The common belief is that Adolf Hitler and the Nazis ruled Germany with an iron fist, crushing any rebellion or dissent with swift fury. However, there were a number of groups active in Germany that were trying to take down the Nazis. These groups were collectively known simply as “Widerstand” (“Resistance”).
10 The Edelweiss Pirates
Another group of ex-Hitler Youth, the Edelweiss Pirates began organizing right before the outbreak of World War II. Mostly comprised of teenagers between the ages of 14 and 18, they had no central leader and were only loosely affiliated with the groups in other cities—sometimes, the only common factor was the Edelweiss flower badge which they all wore. As the war dragged on, the Edelweiss Pirates performed increasingly dangerous tasks, including sabotage against German railways and aiding Jews fleeing from the Nazis. German reprisals were varied, depending on the severity of the crime, but many were sent to camps or prisons, with some even being executed. When the war ended, many of them disbanded, but a few continued, turning their attentions to the Allied troops who now occupied Germany.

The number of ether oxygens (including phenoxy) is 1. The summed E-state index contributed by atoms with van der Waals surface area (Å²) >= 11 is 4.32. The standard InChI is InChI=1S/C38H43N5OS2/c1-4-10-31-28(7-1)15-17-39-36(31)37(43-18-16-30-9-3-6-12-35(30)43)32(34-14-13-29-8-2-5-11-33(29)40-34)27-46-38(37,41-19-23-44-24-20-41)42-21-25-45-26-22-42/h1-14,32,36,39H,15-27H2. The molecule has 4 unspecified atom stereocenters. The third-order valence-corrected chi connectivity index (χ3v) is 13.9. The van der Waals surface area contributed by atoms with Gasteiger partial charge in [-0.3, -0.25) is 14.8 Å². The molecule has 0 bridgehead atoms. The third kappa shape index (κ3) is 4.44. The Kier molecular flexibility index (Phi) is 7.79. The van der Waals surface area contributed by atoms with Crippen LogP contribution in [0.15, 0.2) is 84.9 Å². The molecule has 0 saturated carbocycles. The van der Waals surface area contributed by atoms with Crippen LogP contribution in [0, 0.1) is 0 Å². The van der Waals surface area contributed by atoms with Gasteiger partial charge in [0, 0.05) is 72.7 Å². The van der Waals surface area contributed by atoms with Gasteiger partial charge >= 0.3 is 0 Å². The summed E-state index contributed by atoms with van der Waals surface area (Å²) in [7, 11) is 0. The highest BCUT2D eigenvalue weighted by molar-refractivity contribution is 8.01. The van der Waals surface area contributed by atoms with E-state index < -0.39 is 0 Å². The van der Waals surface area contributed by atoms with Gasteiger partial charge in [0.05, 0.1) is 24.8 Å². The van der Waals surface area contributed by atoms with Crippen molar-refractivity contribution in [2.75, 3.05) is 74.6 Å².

9 The Swing Kids
Mainly based in the city of Hamburg, the Swing Kids began as a counterculture group to Nazism. They were youth who enjoyed American swing music, something the Nazis detested. Though not very political at the beginning, the Swing Kids were said to have begun spreading the truth heard from the Allies to German citizens. (However, most of their protests seemed to be in the form of petty crime or vandalism.) In addition, many of the group members began to non-violently protest other aspects of Nazi rule, with some even going on to join other more political groups like the White Rose. After 1941, the Nazis began to crack down on the swing clubs, sending many of the children to concentration camps.
8 Johann George Elser